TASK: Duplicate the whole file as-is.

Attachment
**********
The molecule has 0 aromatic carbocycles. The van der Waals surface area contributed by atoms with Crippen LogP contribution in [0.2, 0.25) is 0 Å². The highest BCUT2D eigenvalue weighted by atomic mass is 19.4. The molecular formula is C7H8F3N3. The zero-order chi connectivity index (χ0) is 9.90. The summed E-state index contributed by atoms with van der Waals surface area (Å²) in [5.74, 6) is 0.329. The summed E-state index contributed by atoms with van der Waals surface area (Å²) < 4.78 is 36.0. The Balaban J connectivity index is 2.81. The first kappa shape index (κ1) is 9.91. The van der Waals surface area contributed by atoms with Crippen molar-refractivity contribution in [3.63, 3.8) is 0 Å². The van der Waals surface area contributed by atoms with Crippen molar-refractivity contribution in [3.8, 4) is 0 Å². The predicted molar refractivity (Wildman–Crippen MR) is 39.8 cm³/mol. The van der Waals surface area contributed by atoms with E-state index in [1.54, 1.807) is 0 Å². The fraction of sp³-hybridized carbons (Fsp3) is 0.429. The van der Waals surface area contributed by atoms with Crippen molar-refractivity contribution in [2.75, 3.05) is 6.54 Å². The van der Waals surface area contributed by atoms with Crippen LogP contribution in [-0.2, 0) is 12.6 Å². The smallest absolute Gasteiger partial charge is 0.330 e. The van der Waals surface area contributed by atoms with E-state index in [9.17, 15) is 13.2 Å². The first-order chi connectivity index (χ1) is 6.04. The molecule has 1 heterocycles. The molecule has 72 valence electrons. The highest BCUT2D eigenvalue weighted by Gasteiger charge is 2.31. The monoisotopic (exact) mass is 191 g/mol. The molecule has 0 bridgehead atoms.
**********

The molecule has 0 aromatic carbocycles. The van der Waals surface area contributed by atoms with Crippen LogP contribution in [0.2, 0.25) is 0 Å². The highest BCUT2D eigenvalue weighted by atomic mass is 19.4. The molecular formula is C7H8F3N3. The zero-order chi connectivity index (χ0) is 9.90. The summed E-state index contributed by atoms with van der Waals surface area (Å²) in [5.74, 6) is 0.329. The summed E-state index contributed by atoms with van der Waals surface area (Å²) < 4.78 is 36.0. The Balaban J connectivity index is 2.81. The first kappa shape index (κ1) is 9.91. The van der Waals surface area contributed by atoms with Crippen molar-refractivity contribution in [3.63, 3.8) is 0 Å². The van der Waals surface area contributed by atoms with Crippen molar-refractivity contribution in [3.8, 4) is 0 Å². The predicted molar refractivity (Wildman–Crippen MR) is 39.8 cm³/mol. The van der Waals surface area contributed by atoms with E-state index in [1.54, 1.807) is 0 Å². The fraction of sp³-hybridized carbons (Fsp3) is 0.429. The van der Waals surface area contributed by atoms with Crippen molar-refractivity contribution in [2.75, 3.05) is 6.54 Å². The van der Waals surface area contributed by atoms with Crippen LogP contribution in [-0.2, 0) is 12.6 Å². The smallest absolute Gasteiger partial charge is 0.330 e. The van der Waals surface area contributed by atoms with E-state index in [9.17, 15) is 13.2 Å². The first-order chi connectivity index (χ1) is 6.04. The molecule has 1 heterocycles. The molecule has 72 valence electrons. The highest BCUT2D eigenvalue weighted by Gasteiger charge is 2.31. The monoisotopic (exact) mass is 191 g/mol. The molecule has 0 bridgehead atoms.